There are three general points that are worth noting. Together they point to the likelihood that the crisis whenever it comes can be expected to be very large and society unprepared.
The first is temporal paralysis:
As financial and monetary systems become more unstable, the risks associated with doing anything significant to change or alter the course increase (see also the discussion of lock-in in the final section). In addition, the diversity of national actors, public opinion, institutional players and perceptions works against a coherent consensus on action. Therefore the temptation is to displace immediate risk by taking the minimal action to avert an imminent crisis. This increases systemic risk. Some steps in the evolving crisis might be handled, for example, a Greek default. However, each new iteration of the crisis is likely to be bigger and more complex than the one before, while the system is becomes ever less resilient.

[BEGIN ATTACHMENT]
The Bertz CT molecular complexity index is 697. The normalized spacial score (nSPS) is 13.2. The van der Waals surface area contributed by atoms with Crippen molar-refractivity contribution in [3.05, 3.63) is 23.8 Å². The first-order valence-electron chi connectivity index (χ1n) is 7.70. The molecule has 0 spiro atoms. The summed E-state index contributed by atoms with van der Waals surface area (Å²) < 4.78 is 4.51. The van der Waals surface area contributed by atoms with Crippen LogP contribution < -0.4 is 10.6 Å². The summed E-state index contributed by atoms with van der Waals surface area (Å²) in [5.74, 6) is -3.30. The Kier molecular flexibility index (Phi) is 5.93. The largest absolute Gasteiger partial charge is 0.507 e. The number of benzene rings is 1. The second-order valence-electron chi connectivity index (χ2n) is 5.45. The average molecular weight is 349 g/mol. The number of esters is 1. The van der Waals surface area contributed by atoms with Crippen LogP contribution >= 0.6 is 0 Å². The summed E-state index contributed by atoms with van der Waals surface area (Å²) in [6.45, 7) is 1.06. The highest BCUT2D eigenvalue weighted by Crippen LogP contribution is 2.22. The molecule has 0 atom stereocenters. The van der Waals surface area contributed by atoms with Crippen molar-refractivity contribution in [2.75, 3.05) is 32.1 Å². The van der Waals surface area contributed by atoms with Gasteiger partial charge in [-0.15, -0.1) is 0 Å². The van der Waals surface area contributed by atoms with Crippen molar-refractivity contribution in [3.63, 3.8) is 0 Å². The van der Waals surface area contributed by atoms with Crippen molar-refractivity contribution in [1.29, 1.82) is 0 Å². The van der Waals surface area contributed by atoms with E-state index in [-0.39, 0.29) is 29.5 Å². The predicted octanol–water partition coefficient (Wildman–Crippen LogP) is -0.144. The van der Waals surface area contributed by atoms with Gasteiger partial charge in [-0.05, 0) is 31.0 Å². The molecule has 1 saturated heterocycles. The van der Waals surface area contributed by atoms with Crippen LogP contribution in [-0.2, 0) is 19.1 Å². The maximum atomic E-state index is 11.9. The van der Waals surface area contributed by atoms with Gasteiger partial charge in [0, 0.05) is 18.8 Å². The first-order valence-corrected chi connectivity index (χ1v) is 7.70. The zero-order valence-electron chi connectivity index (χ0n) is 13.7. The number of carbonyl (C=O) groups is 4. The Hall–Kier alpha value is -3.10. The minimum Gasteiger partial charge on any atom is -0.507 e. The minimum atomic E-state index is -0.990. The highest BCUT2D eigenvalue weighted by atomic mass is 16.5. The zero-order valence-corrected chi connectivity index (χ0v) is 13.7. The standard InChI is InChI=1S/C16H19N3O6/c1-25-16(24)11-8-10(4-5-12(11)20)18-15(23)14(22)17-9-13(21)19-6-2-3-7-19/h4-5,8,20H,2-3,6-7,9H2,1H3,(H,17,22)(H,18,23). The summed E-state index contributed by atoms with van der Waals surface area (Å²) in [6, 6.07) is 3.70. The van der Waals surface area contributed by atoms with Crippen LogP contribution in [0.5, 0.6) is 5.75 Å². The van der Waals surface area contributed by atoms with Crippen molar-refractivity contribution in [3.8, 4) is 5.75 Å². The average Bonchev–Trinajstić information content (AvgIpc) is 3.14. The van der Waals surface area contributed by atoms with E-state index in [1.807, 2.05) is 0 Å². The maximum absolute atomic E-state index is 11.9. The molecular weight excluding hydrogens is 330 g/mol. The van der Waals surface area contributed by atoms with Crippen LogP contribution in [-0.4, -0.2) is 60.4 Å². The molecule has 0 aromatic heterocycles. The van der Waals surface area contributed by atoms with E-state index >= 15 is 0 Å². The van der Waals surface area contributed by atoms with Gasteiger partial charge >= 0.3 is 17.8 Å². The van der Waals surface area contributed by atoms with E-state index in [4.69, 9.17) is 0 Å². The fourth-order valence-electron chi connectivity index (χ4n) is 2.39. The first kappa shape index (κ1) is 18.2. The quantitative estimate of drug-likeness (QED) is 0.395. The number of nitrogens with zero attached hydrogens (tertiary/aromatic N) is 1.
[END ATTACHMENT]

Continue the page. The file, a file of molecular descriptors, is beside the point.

A second issue is what might be called the reflexivity trap:
The actions taken to prevent a crisis, or preparations for dealing with the aftermath of a crisis, may help precipitate the crisis. Therefore to avoid precipitation, the preparation has to be low key and below the radar of the public and markets. This limits the extent and scope of preparation, increasing the risk of a chaotic and slow response.
The final point is about black swans & brittle systems:
The growing stress in our very complex globalised economy means it is much less resilient, see the discussion in section 3.1 and figure 2. Thus a small shock or an unpredictable event could set in train a chain of events that could push the globalised economy over a tipping point, and into a process of negative feedback and collapse.
One cannot predict how such a financial and monetary collapse will occur, or when. However, in this section we are considering a scenario, ideally one that in the light of what we know of the economic conditions sketched earlier seems at least reasonable. This scenario should be considered a warning, but also a more general guide to how supply-chain cross contagion might operate in any financial/ monetary collapse.